Interview: Meet Illustrator Naomi Anderson-Subryan

Naomi Anderson-Subryan was inspired by her tutor’s open approach to illustration, resulting in her beautiful portfolio of collage, 2D and 3D works. After nearly falling out of love with “Art” during her early education she was reinvigorated whilst being around other creatives, working in retail. Here at So Young we’re delighted Naomi has found her path within the creative world. We caught up with Naomi to talk daily routines and the importance of music.

How did you get into making Art?

I’ve always had this energy and need to make stuff! I think I fell a little out of love with “art” in the latter years of secondary school.

It took me failing out of drama school at 19 and nearly 4 years working in retail to finally go and do an art foundation and that was the best decision I ever made!!

How do you go about starting a piece of work? Does it start as a pencil drawing? What is your process?

It varies a little depending on what I’m making. I often have a clear idea in my head of a scene or a character or a scenario, and it’s a matter of trying to bring it to life or get it down on paper.

I write notes and do a series of rough planning sketches! Usually if it’s a collage these are very quick sketches to get an idea of composition and block out the shapes – most of the time they literally look like nothing at all but they make complete sense to me!

In terms of my ceramics a lot of them start out as collages. I have a lot of ideas, I think of little ceramic characters and objects all the time that I’d love to make and usually I’ll collage them first to get an idea of shape, colour and expression! I don’t usually plan these, I just see what happens – and then figure out how I can make them out of clay afterwards! I love seeing the transformation of something from a 2D image to a 3D object existing in the space.

Tell us about a typical working day.

I’m super focused when I’m working on a specific project, I’ll usually start at 10am and will be at my desk until 10pm or later – aided by numerous cups of tea. I usually have my headphones in, Netflix or YouTube on my iPad, and just get totally lost in whatever I’m making.
I’m working from home mostly at the moment – I have a ceramic studio that I can go to to make ceramics but with lockdown I’ve not been there so frequently and have made from home mostly. The great thing about working at my studio is working alongside other creatives, I miss that when working from home!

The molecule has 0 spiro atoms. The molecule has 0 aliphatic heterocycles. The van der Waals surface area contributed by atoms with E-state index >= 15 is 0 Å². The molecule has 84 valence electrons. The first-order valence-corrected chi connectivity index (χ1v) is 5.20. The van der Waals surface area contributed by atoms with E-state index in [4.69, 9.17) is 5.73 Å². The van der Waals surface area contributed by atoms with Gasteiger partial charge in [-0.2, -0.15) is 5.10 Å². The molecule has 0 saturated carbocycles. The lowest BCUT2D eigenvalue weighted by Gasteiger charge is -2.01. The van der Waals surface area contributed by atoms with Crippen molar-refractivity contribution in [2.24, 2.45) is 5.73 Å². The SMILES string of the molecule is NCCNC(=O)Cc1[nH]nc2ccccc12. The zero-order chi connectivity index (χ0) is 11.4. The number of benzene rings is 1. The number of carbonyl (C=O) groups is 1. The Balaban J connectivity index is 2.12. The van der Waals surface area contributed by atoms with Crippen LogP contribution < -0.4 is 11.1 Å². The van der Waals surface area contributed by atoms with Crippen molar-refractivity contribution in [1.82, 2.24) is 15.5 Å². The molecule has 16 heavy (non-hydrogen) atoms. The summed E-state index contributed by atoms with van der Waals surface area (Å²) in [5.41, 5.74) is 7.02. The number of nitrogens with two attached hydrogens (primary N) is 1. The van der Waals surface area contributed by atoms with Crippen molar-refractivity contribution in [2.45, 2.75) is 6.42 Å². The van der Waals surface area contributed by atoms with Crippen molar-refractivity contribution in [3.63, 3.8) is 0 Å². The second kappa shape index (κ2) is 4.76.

How do you want people to feel when they see your work?

Someone commented on one of my images on Instagram the other day that they felt my work was both intimate and comfortable – which I thought was really beautiful.

Studying illustration, what caused your work to move into 3D ceramic sculpture?

When I saw how tutors at Camberwell talked about and approached illustration it was a light bulb moment for me – it felt like the possibilities were endless! Whatever direction my work might take, I felt it had a place in illustration. I remember thinking this is it, this is what I’ve been wanting to do this whole time. So making three-dimensional work was just always on the table for me and I made a lot of 3D work whilst studying! It was a huge part of illustration at Camberwell on foundation and I loved it so much!

So, when the opportunity to make ceramics on my BA (Camberwell has a ceramic studio) came about it felt like a natural progression for me and my practice!

Does music influence your work at all?

Most definitely! You know when you hear a song and you can instantly imagine a scene from some imaginary movie in your mind, that’s what Illustration is a bit like for me! I have a really clear image in my mind – almost like a movie still – and I have to get it down or make it into a ceramic or something. Music is great at capturing a feeling and a moment! I’m always fascinated by the way some songs can evoke such strong feelings of nostalgia – sometimes harking back to a time way before you were even born, and yet you get that strange feeling of longing and nostalgia. I think I try and capture an element of that in my work – this idea of making work which feels familiar somehow.

Finally, what can we expect to see from you in the near future?

More ceramic mantle dogs! I’ve been working on a new series including a few new characters that should be available to buy in the next few months! I love love making these and it has been so fun to explore some new characters because I’m constantly having ideas for them!!

I’d also love to make some larger scale collages. I love playing with scale and that’s a huge part of my ceramic practice so I’d like to play around with that in my collage practice too.

The brand new issue of So Young is out now. It’s sold out in print but you can read the digital edition below.